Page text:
winter in oregon mountains

Winter Backpacking in Oregon

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Winter Backpacking in Oregon

Are you a winter lover or do you spend your time dreaming about the summer months to roll in? What if I tell you that the winter season in Oregon is simply breathtaking and that there are plenty of reasons to love being outdoors in winter time.  

There’s no better time to add some extra layers of clothing to keep you warm. Wrap yourself in comfy clothes, wear your big jackets and sweats because it’s about to get cold!

First of all, the Oregon coast is less crowded during the winter months, a lot more peaceful and easier to navigate, which is already a positive thing to start with and make your experience even more special. If you’re looking to escape the urban world and connect with nature, winter is the perfect time to do it.

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Oregon offers a ton of natural beauty, from lush green forests to snowy mountains. You’ll be amazed by the many great destinations across the state and the miles of trails for you to pick your favorite winter hikes. There are plenty of national parks, forests and monuments to visit. Some with a number of hiking trails ranging from a short walk to longer hikes that require several days. Keep on reading, here is a list for a backpacking adventure across the Pacific Northwest.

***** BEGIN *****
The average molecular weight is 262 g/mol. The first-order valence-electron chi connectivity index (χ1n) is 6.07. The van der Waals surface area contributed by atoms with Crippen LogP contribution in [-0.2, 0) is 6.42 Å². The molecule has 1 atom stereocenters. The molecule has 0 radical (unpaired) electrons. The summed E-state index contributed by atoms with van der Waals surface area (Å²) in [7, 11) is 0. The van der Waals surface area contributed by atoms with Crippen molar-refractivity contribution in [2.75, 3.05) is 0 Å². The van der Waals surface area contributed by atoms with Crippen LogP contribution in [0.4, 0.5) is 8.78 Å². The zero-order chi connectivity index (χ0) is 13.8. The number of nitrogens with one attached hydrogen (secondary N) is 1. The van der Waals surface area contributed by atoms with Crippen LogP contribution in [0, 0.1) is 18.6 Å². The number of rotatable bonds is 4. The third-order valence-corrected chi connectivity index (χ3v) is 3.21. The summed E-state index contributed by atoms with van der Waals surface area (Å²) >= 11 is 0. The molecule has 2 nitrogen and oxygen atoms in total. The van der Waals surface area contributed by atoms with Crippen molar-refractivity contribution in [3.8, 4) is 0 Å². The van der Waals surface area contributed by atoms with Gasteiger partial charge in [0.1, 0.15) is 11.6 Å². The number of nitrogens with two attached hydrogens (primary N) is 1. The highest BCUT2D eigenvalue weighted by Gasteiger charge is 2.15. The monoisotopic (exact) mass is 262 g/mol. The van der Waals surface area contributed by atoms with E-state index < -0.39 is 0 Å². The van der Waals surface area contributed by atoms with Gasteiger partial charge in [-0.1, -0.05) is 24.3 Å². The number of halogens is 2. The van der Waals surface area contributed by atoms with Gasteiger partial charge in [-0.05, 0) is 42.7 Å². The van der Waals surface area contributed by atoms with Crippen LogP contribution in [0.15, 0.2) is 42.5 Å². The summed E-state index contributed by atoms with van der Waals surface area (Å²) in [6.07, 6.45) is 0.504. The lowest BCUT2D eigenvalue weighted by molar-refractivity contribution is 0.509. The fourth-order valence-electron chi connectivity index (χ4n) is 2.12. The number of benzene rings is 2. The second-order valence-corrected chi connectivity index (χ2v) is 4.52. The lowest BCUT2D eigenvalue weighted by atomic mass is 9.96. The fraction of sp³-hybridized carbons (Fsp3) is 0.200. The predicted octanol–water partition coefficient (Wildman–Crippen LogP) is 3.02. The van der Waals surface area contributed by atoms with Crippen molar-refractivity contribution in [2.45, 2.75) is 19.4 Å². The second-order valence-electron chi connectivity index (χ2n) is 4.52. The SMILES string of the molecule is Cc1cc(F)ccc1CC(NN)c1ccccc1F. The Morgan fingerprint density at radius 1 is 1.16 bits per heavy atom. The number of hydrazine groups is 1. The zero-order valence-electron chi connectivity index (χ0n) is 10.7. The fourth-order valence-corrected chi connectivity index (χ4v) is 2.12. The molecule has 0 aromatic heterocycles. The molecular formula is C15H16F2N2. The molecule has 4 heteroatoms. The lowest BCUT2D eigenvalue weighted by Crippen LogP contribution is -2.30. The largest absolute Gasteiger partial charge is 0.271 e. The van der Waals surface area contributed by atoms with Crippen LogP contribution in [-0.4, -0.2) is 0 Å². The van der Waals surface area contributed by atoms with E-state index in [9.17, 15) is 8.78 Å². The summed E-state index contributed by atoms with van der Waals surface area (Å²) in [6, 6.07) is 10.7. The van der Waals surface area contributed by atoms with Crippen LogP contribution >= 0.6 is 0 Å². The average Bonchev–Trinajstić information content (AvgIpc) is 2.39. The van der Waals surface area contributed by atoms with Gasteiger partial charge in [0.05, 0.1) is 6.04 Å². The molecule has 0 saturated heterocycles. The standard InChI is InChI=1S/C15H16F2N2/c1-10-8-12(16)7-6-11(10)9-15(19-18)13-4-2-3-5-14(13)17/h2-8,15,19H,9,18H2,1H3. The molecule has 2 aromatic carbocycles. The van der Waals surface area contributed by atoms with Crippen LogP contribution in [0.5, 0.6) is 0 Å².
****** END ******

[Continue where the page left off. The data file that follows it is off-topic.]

Multnomah Falls

If you’re new to winter hiking, it’s best to start with an easy hike. Multnomah Falls is located in the heart of the Columbia River Gorge and it is also considered the tallest one in the state of Oregon. A 2-mile hike to the top of the falls and back makes for the perfect place to start. 

The drive takes about an hour from Portland via I-84, but the parking lot is a bit tricky as it is in the middle of the highway, so pay attention to the road signs. 

The view of the falls and bridge are beautiful, hikers up for a longer climb can go up the mountain to enjoy the best views of the Columbia River Gorge and the mountains over Washington. 

Grab Your Free Travel Planner & Itinerary For Your Next Trip!

Things To Do At Multnomah Falls:

Check out these tours at Multnomah Falls that you can enjoy on your trip.

Fun Fact: The lodge that welcomes visitors at the base of the falls dates back to 1925, a great place to grab a snack or pick up a map.

Trillium Lake at Mt. Hood

The winter destination for fun activities and winter sports. Trillium Lake in Mt. Hood National Forest offers a 3.6-mile loop trail that is divided in two; cross-country ski tracks on one side and a snowshoeing track on the other.

The Trillium Lake hike near Government Camp also gives hikers incredible views of Mount Hood. Make sure to also stop by Tamanawas Falls, when visiting Mount Hood, this hike is beautiful from beginning to end!